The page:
"Marv, I don't think Dennis means "poor" as in, inferior..."
You're right Jim. I'm not referring to the car's condition. "Poor but honest" means 'low on money but high on character'.
Marvin, you have some work ahead of you. Somebody has 'gutted' the wiring, it's got a lot of accessories on it (water pump, auxiliary transmission). I don't know what kind of carb and manifold that is?
I've never seen that linkage above the water pump. What does it operate?
Also, on the other side of the engine, is that some sort of home made, or aftermarket linkage for the spark advance? All things considered ( strange carburetor, V-belt, strange spark and throttle linkage), it almost looks like maybe someone installed some kind of Model "T" stationary or industrial engine in this car.
We'd sure like to see the interior of the car, the controls, dash, etc. It seems to have a lot of unique, interesting features I've never seen on a T. I would speculate that the linkage on the driver's side of the engine above the water pump is for controlling the timer. Why, I don't know. I'd be interested in seeing what it is connected to inside the cab. One thing for sure. You're going to get your hands dirty and love every minute of it.
Be sure to keep plenty of ziplock bags into which to put the bolts and label their location with a sharpie marker. Also, take plenty of pictures of the bolts location and put it in the bag with the bolts and parts, for if you take as long as me to restore your car (2 years), there is no way you will remember what goes where without notes. LOL! Jim Patrick
Strange exhaust manifold too; outlet for exhaust straight down from bottom center of manifold?
Marvin - I should add something here; I'm not "knocking" your car,.....I think it's a great find and a good start for a nice car,....it's just that it has a Model "T" engine with some very strange (to me anyway) accessories on it. Thanks for posting the great pictures,........harold
Steve - Sorry, I was confused. I guess you initially pointed out the same strange linkage I was talking about. I thought you meant the linkage going to the carburetor. Every time I study the photos further, I see more! I know there were dozens and dozens of accessory water pumps, however, that water pump is not what we usually see either. That's another thing that makes me think this engine was an industrial engine or something. Or was used for some odd purpose other than automotive, before it was installed in this car. Interesting for sure,.......harold
Looks like a Rube Goldberg job welding the carb into the intake, very strange setup kinda like Franken-carb!
As far as the linkages go the photos are to incomplete to make any meaningful comment and are not something in the way of an accessory I can remember seeing.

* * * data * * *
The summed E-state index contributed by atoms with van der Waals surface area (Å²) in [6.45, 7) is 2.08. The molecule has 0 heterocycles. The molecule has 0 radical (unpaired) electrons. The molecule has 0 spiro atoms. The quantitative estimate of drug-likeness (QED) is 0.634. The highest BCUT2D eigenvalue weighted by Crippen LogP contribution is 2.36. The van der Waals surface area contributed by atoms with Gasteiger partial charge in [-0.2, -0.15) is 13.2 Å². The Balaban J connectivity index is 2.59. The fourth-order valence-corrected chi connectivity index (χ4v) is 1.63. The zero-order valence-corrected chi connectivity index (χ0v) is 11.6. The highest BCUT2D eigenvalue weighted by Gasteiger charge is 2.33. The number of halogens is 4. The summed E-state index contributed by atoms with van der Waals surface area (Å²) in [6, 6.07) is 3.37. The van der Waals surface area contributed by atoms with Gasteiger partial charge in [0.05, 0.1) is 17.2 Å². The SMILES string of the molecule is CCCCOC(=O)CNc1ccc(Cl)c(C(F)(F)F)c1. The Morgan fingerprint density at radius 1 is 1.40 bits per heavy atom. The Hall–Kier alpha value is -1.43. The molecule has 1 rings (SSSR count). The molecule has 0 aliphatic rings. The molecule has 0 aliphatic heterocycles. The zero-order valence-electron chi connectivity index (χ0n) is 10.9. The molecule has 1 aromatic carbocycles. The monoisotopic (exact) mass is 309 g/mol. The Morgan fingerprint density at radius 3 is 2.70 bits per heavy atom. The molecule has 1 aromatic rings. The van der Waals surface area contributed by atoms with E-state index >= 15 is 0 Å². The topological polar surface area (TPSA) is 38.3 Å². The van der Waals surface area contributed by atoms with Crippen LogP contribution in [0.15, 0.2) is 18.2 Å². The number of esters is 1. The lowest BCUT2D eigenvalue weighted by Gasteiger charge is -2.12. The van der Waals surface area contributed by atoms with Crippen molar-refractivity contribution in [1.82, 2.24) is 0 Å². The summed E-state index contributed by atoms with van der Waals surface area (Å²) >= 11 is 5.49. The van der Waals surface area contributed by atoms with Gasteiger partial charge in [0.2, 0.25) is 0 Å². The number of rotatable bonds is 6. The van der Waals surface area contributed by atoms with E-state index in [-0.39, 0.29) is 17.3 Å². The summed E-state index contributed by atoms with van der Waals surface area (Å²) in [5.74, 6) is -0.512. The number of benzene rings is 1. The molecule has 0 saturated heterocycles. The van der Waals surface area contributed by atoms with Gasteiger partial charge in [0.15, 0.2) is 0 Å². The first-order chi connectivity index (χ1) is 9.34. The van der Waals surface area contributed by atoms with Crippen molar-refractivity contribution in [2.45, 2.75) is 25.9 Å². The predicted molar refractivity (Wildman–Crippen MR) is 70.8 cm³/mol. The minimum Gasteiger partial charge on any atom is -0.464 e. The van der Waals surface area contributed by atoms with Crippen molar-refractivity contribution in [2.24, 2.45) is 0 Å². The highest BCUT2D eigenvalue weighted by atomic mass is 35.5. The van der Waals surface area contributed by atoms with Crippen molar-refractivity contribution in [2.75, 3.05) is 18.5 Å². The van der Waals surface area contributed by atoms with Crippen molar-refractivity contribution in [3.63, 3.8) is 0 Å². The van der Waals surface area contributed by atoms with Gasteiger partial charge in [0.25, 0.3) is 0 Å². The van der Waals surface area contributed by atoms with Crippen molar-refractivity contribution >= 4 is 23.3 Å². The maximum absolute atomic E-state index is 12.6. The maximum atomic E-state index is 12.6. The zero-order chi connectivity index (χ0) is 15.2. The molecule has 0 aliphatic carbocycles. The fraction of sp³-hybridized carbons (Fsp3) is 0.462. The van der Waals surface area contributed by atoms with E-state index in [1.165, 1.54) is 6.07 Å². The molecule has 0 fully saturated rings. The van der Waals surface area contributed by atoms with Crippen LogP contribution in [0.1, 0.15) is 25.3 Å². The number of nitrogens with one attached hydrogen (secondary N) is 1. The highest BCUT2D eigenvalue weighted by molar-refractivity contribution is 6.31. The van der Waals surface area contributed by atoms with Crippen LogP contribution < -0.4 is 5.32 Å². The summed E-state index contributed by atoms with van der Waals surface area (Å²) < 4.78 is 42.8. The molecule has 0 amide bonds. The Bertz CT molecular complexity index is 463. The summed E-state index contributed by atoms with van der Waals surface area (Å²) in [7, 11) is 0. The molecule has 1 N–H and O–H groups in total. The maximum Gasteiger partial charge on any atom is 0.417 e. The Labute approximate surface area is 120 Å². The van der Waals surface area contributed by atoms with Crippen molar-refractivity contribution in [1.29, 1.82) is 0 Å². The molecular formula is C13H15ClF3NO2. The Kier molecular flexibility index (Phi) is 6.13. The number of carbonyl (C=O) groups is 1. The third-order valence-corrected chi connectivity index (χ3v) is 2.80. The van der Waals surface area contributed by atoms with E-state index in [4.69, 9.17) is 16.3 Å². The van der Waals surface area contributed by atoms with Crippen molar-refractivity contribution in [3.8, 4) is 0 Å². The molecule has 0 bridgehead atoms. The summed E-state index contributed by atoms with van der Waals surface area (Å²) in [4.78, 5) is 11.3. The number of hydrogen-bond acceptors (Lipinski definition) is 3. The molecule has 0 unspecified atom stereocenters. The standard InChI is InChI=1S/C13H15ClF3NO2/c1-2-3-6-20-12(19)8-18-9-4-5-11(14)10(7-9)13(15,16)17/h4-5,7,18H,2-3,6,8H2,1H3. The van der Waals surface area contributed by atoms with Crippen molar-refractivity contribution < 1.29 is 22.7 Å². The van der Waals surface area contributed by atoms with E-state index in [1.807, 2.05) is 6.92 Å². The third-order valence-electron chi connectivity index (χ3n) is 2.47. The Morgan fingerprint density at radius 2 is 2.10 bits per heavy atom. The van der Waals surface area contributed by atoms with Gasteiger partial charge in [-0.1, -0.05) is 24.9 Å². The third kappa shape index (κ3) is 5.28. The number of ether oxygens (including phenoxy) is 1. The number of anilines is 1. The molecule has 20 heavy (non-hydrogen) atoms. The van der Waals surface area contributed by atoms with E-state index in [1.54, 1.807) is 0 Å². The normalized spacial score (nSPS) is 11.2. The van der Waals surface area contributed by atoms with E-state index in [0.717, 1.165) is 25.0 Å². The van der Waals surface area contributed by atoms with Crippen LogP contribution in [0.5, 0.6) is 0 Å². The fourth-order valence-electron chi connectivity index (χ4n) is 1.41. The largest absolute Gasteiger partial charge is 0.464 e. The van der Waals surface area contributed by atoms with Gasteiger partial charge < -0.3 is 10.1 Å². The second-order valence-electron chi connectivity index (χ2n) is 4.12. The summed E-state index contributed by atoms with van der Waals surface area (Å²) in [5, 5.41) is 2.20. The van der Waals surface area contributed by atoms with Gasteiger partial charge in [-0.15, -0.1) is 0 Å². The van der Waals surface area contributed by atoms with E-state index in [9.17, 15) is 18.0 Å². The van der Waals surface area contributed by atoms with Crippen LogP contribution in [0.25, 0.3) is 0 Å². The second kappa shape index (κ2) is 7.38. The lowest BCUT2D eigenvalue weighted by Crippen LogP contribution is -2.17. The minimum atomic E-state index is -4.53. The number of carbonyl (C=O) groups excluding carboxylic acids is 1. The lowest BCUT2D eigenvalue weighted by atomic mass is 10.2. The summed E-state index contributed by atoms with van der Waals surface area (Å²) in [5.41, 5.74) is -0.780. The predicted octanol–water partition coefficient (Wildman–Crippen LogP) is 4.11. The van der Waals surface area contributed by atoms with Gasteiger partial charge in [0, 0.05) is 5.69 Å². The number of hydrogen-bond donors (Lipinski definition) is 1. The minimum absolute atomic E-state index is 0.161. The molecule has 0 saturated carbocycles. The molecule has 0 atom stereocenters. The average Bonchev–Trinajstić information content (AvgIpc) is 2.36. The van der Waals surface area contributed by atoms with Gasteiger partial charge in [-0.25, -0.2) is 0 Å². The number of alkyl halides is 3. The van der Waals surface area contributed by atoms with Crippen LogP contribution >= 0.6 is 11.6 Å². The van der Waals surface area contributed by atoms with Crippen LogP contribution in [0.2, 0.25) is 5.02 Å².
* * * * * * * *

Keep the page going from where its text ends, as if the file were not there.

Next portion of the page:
Some more photos taken specifically to show all aspects of the linkage would help. A pictures worth a sack full of words!
I think you are correct regarding the steering column. It appears to be for the earlier T's. The 1926-27 has a square firewall to steering column mount. Regards, John
Closeup of your column
1926 - 27 Column
1926 -27 inside view.
No doctors coupe, this one - obviously it has been a tinkerer's coupe
The ways these cars were tinkered with to keep on tickin for 20- 30 years with just parts from the local wrecking yard fascinates me.. a good cleaning, checking up of vital systems and new cables should make it run again
The intake/exhaust combo looks like it's from a Kingston B1 Gasifier, a bit more rare than the standard vaporiser for 1927. The Kingston intake allows you to mount a regular carb without any adaptor - so I don't think the carb is welded, just dirty and rusty.
Picture by Mike Robison
I it's a 1925 steering column you may already have 5:1 steering you should have with 21" tires - then it's not urgently needed to change out the column, just make a bracket for the firewall so the lower two fastening screws can be used
Should be "If it's a 1925"
Marvin, do this first. Clean up the rectangular area just above the 2 water pump attaching bolts. That's where the engine number is.
Post it here and we can tell you exactly (month, day and year) when that engine was built.
Then clean up the top of the right side frame near the emergency brake cross shaft and try to find the frame number.
Don't get real aggressive doing this with a wire wheel in a drill or anything like that. These numbers aren't stamped very deeply. As rusty as the frame on your car appears to be, you might want to start with a putty knife or a gasket scraper to get the big stuff off, then block sand the frame rail with progressively finer sandpaper only until it's smooth. Then coat the whole area with black Magic Marker and block sand it again with the with the finest sandpaper you have. The Magic Marker will soak into the rust in the numbers and make them more visible.
There's a wealth of information on this forum and once we know exactly what you're dealing with, we can be more help to you.
Just noticed you already have the frame number in your first post. Do you have a title with that number on it. If by chance you do, it's going to save you a whole lot of grief down the road.
What a great "time capsule" from 1949 (according to the license plate?). As others have recommended, take lots of photos.